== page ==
Front Mission Evolved
Front Mission Evolved – Video game review from Mookychick Online
You know what’s great about Front Mission Evolved? It has a million explosions, and a million combat scenarios in a fully immersive world, and it’s got VIOLENT GIANT ROBOTS. Yeah. ROBOTS. Don’t insult our intelligence by claiming you have no wish to be a robot.
Life can’t all be thoughtful Oblivion, Final Fantasy and Pokemon. Sometimes a frag doll needs something to get her teeth into – something adrenalin-pumped and full of oiled machinery constructed from a million polygons. Preferably something with robots. Battlecore fans were sent into a pre-order frenzy for Front Mission Evolved, and now that we’ve gnashed and torn our way through it we can confirm it delivers.
What Square Enix say: The year is 2171 A.D. Humanity has reached for the stars once more. Keen to seize a controlling stake in this as yet unconquered region, the global superpowers have raced to build orbital elevators, swiftly turning the emptiness of space into a tangle of surveillance satellite networks and military way stations. Back on the surface, while nations no longer engage in all-out war, border skirmishes have become the more frequent. On these ever-shifting front lines, armored humanoid battle vehicles – code named “wanzers” (from “wanderpanzer”) – have proven to be the unrivaled kings. History has taught us that wherever humanity goes, war is sure to follow…and in this technological age, there is nowhere man cannot go. From the creative minds of Square Enix and Double Helix Games, FRONT MISSION EVOLVED brings the classic FRONT MISSION franchise into an action-packed third-person shooter that gives players full control of a massive humanoid war machine – the wanzer. Players battle through intense combat situations as they explore an immersive world in both the single player campaign and online multiplayer.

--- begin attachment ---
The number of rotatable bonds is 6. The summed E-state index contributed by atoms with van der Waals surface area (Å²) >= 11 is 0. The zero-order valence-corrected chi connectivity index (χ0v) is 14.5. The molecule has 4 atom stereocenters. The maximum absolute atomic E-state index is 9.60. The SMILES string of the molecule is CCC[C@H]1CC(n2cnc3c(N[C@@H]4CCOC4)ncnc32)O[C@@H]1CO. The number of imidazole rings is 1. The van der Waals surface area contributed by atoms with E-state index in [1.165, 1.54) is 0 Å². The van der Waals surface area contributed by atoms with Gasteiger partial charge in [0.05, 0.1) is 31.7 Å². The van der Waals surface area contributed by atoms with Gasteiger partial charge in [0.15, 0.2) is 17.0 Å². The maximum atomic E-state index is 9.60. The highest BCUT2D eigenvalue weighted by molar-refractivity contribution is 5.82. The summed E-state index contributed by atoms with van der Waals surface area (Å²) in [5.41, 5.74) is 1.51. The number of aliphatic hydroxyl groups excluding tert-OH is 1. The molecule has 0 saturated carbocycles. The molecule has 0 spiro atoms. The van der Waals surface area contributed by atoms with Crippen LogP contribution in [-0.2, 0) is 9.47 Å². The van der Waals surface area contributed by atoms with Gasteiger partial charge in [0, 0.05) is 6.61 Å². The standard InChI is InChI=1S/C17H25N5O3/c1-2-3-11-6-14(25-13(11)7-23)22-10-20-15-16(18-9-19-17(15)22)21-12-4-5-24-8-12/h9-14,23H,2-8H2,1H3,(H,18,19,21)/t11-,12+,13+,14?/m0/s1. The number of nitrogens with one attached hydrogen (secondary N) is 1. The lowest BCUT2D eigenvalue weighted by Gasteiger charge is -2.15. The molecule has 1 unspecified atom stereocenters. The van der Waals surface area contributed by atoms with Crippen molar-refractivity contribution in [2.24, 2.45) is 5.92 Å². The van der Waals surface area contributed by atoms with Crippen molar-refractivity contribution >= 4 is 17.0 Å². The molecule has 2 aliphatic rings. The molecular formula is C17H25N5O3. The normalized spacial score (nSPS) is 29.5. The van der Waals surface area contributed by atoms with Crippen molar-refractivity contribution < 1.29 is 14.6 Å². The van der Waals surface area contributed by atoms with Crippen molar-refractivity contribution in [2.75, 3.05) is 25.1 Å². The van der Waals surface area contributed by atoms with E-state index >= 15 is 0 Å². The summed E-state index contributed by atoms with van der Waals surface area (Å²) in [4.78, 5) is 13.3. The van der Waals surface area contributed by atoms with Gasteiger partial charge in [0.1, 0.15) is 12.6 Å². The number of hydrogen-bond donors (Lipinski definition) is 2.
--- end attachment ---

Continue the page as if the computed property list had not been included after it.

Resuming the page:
What Mookychick says: The game has deviated from its turn-based origins, but where’s the harm in a little deviation? The new frenetic pace of battle suits the game very well. Because there’s not much in the way of cut scenes, you develop an affinity with your mech through being able to customise it. Much of the programming love has been spent on the hi-res environments, and the scale of the immersion, from the industrial sounds of your wanzer to the lush explosions and teeny-tiny details.
This game has little to do with storyline – and everything to do with gameplay. If you want to build a big cool robot and kill things, either multiplayer as part of a clan or as a lone shogun robot, this is the perfect way to cleanse your palate after a hard day’s RPG noodling.
Go on. Mash the opposition into the ground.
As, and I cannot stress this strongly enough, a big cool robot.